With China's economy slowing, uncertainty in Europe over Greece increasing and dairy returns likely to be lower for longer, it would be easy - as some have - to paint New Zealand (and Auckland) as entering a doom and gloom cycle.
But that would be the wrong response, especially in Auckland. We are the luckiest of cities. As life gets tough elsewhere, Auckland's attractiveness as a place to live and work increases. More people are shifting to Auckland from Australia - expat Kiwis and Australians - than for a long time.
On some data, around 100 new citizens are arriving every day, adding around 30,000 new Aucklanders a year. They are also coming from North America and Europe as well as Asia.
But it is not just people that are finding Auckland an attractive city option. Auckland's property market is attracting significant investment, especially from China. The concerns of many over Auckland's rocketing house prices are constantly in the news.
But we need to get a few things straight. Auckland's real problems and opportunities are in a word, supply - we are short of houses and the infrastructure needed to support our fast growth.
For at least five years, we have known we should be building 13,000 houses a year for the next 30 years. We are slow, very slow in getting up to speed. Two years ago we built around 5,000, last year around 7,000 and this year we are getting closer to 13,000. I suggest we are far from having a regulatory and consent system that will ensure that 13,000 new houses can be delivered next year, the following year and every year for the foreseeable future.
It's a similar story in Auckland's central city property development market. The private sector is signaling $1.5 billion of new office development adding 170,000sqm of office space in central Auckland alone between 2015 and 2022. It will create around 8,000 new jobs. But added to these projects are hotels, the New Zealand Convention Centre and the Central City Link (CRL) and the Aotea Station, which is expected to be a tower block of similar scale to the proposed Downtown shopping tower.
Much of this investment is from offshore. Make no mistake, as global turmoil increases, Auckland becomes an increasingly attractive world city to target - both to live and invest! It is understandable that people in China and parts of Europe are looking to invest in an attractive, fast growing city like Auckland.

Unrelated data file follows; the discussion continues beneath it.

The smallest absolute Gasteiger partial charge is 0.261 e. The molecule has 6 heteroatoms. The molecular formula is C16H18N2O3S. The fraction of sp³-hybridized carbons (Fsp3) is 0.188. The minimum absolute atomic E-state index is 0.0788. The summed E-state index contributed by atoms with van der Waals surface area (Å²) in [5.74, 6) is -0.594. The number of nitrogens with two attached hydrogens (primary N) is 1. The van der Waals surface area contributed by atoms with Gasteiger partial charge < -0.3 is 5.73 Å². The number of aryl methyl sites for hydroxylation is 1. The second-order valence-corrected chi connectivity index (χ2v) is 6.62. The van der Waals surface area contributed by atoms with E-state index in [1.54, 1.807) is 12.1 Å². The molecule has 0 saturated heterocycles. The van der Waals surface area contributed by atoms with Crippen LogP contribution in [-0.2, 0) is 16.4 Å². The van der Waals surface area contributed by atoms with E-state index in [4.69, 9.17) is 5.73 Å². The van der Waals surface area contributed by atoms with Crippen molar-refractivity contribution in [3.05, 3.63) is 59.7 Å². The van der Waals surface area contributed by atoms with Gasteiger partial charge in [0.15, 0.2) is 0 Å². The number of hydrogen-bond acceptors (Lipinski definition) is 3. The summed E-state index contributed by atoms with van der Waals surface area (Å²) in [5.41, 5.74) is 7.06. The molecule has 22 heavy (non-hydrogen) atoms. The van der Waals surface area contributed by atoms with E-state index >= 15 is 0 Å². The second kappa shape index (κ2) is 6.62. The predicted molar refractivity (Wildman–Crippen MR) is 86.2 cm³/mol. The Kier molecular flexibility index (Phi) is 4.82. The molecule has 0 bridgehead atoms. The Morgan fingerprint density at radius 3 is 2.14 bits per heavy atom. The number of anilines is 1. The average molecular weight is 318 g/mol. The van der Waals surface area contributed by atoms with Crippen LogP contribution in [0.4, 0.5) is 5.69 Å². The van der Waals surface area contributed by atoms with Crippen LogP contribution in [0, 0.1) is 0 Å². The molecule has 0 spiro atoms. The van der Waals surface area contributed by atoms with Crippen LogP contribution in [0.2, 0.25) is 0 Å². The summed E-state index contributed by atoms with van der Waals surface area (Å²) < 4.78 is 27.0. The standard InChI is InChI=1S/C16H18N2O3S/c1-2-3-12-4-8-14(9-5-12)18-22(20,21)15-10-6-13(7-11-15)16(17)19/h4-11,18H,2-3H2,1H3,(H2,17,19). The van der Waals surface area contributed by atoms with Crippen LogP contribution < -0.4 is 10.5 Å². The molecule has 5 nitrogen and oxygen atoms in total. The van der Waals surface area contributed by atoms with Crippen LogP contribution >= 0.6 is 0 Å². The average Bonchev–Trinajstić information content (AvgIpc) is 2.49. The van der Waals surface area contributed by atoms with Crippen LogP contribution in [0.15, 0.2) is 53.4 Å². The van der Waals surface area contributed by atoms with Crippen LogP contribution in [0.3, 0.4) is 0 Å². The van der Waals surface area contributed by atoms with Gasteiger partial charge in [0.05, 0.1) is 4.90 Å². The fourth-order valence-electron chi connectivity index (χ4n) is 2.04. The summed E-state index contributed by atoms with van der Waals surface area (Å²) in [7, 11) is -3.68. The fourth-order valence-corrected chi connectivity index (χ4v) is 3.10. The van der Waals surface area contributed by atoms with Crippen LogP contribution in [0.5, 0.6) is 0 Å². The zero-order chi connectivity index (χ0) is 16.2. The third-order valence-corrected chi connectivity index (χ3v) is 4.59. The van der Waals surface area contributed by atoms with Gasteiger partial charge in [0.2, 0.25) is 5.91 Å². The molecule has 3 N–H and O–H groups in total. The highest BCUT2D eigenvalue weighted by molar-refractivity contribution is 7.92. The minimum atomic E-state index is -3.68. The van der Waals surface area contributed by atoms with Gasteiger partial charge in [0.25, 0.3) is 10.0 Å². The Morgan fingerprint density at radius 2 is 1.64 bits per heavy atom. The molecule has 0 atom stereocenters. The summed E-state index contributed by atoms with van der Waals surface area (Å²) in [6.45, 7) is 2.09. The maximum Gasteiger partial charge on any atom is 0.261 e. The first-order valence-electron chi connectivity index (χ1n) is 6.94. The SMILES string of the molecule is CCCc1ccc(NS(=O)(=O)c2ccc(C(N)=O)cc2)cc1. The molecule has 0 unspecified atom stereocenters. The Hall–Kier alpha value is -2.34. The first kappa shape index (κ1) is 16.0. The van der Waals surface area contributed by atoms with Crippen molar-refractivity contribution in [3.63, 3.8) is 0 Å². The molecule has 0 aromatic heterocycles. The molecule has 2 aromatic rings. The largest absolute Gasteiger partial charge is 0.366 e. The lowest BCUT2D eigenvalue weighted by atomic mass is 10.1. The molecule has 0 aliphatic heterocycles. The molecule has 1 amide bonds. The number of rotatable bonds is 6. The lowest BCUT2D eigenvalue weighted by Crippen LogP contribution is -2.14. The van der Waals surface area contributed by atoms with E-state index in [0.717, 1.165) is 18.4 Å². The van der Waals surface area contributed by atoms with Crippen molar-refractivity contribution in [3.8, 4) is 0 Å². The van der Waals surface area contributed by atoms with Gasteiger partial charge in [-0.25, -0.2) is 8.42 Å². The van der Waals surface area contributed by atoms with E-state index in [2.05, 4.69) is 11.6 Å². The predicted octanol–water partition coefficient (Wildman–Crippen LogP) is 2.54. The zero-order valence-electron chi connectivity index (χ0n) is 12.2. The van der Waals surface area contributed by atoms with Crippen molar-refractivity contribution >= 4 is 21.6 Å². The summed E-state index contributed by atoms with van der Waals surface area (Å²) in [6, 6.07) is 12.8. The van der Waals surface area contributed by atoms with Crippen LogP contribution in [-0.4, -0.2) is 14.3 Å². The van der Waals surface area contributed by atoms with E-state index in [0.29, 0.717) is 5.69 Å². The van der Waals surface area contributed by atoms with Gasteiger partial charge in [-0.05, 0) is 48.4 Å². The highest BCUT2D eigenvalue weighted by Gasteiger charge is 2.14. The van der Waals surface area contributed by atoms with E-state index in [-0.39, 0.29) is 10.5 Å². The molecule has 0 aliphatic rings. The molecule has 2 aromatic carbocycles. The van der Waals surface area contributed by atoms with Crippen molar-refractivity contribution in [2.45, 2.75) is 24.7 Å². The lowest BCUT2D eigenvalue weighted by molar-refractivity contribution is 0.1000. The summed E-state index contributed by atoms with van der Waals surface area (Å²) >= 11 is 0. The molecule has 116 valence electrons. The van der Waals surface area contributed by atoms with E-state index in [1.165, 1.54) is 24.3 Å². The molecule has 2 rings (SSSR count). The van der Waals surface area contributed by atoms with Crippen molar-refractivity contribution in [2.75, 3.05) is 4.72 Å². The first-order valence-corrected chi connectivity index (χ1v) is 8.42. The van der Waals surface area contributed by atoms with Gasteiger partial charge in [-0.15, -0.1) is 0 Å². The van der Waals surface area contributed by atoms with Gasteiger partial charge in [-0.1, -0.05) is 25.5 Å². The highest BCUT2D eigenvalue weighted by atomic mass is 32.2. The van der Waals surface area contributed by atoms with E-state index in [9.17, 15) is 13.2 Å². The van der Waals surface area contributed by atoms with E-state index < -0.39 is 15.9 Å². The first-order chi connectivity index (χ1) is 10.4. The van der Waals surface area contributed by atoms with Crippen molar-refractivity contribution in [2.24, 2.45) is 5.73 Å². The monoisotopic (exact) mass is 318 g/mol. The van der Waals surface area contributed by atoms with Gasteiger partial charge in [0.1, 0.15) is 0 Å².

On the other hand, for Auckland to get the infrastructure it needs to keep ahead of the population growth curve there are other big projects that need to be accelerated but aren't for lack of best practice process and ready funding.
There is also a significant skills shortage in critical area such as construction, trucking, ICT and services.
The point: both central Government and Auckland Council have recently announced plans to organize themselves better to attract more investment. The target areas include high quality foreign direct investment in area embracing 'innovation enhancing' sectors and infrastructure.
But in my view these government-led initiatives will only provide long-term success if the private sector is brought to the table.
Everyone agrees. Auckland's big joined up painful problems are affordable housing, transport and other infrastructure, and skill shortages. But most of all we need to improve how we co-ordinate public and private sector input and management of these problems.
On critical issues, Auckland Council and Government have a reputation for 'talking past each other'. They have no shared, agreed agenda on the actions needed and the pace of investment to address the key issues
For the private sector, there is considerable frustration at the regulatory hoops businesses are expected to jump through, whether Council and Government.
At the core of my beliefs is that for Auckland to step up and make rapid progress on solving its big issues, government - local and central - must actively partner with the private sector.
The private sector housing and other commercial developments in outer Auckland need to be co-ordinated with provision of transport and other critical infrastructure. Similarly, the private sector developments in the inner city, especially Albert Street, need to be aligned with nearby public projects such as CRL and street improvements.
At least two major private sector developments in Albert St, the Mansons Tower on the bungy jump site and NDG on the Herald site, want to commence construction next year and complete by the early 2020s.
With CRLs main tunnel project not scheduled to start until the 2020s, Albert St faces 10 years of disruption if these projects are not aligned, and also with the convention centre build. There also should be alignment with the early CRL construction to begin in lower Albert St and around Britomart later this year.
There are other projects we could bring forward. The strong interest from the private sector to accelerate its city centre projects and others around Auckland has been fuelled by our fast growth curve, reinforced by the Government announcement in mid-2013 to give support to critical infrastructure projects such as CRL, the East West Connection and the next Waitemata Harbour Crossing.
As global turmoil increases and Auckland become even more an attractive world city bolt hole, accelerating these and others big projects would seem the common sense thing to do. They are all needed, and they are all major opportunities to attract skills and provide jobs. So let's work together to attract the investment needed so we can get on with them.
Michael Barnett is chief executive of the Auckland Chamber of Commerce.